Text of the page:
Week 3: Daily ELA Learning Activities For Grades 9–12

Day 1: Character analysis

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Self-guided activity:

1. Read this slideshow about character names that became so famous their names entered the English language.

Choose one of the characters and read the texts they originated from while keeping in mind why they might have become such iconic characters.

2. Now it’s your turn to come up with an iconic character!

Read this article about about picking names for characters.

  • Can you create a story about a character with a specific personality? Who knows, maybe your character’s name will eventually enter the lexicon!
  • Write your story in the Writing Tool.

Family time activity:

1. Show pictures of your friends or random people to your family members.

Try to have them guess what kind of name would suit the person based on their perceived looks and personality. Ask them why they picked each name.

These activities address CCSSI Reading Standard:

Analyze how complex characters (e.g., those with multiple or conflicting motivations) develop over the course of a text, interact with other characters, and advance the plot or develop the theme.

Day 2: Researching sources

Self-guided activity:

1. Read this article on the difference between primary and secondary sources.

See if you can find a primary source on a topic that interests you. An example would be historical data or documents, original lyrics, or a novel.

Here are some ideas to research in case you need help finding a topic.

2. Find a secondary source on the same topics.

An example would be a newspaper article or encyclopedic information.

3. Remind yourself what subjective means here by reading the definition.

Then determine how subjective the sources you found are.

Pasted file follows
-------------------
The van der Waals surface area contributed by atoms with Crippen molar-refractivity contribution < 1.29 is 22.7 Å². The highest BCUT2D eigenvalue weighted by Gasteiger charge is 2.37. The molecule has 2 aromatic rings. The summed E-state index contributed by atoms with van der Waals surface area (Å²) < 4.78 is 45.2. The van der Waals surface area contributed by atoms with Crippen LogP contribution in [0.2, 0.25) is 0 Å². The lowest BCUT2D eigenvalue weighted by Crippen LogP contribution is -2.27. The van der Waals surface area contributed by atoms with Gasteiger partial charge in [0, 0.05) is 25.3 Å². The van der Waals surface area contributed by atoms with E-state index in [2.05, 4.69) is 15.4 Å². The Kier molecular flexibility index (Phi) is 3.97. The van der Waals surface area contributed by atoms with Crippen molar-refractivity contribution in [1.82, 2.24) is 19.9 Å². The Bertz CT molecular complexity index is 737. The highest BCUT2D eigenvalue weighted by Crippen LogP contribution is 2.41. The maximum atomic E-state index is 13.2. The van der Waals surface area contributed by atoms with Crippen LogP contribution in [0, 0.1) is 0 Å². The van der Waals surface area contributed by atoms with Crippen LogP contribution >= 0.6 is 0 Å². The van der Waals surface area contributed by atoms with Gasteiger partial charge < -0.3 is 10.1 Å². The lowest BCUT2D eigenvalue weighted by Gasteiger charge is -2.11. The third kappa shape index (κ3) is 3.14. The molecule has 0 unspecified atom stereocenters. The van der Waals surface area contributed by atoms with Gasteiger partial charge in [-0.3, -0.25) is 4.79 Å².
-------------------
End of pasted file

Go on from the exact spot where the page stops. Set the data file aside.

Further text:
What point of views are being expressed in your primary and secondary sources? Do you agree with them?

Family time activity:

1. Find a primary source that was published or created on each family member’s birth date.

Compare the different writing, events, or creations you find. Can you find any connection to yourself or your family from the past?

These activities address CCSSI Writing Standard:

Gather relevant information from multiple authoritative print and digital sources, using advanced searches effectively; assess the usefulness of each source in answering the research question; integrate information into the text selectively to maintain the flow of ideas, avoiding plagiarism and following a standard format for citation.

Day 3: Historical analysis

Self-guided activity:

1. Read this article to understand some context around The Great Depression, another moment in history that put a halt to activities around the globe.

2. Many people are dealing with economic issues caused by the Covid-19 virus.

Some are being laid off or furloughed.

Read the difference between a furlough and a layoff in this article.

3. Film a video of yourself talking about how you think this moment will be recorded in history.

How do you think it will be captured by historians and economists?

Family time activity:

1. Create a time capsule with objects collected around your house that captures the spirit of this moment for you.

Find a place to store it or bury it with your family.

These activities address CCSSI Reading Standard:

Determine the meaning of words and phrases as they are used in a text, including vocabulary describing political, social, or economic aspects of history/social studies..

Day 4: The US Constitution

Self-guided activity:

1. Read this slideshow to check your understanding of the terms found in the United States Constitution.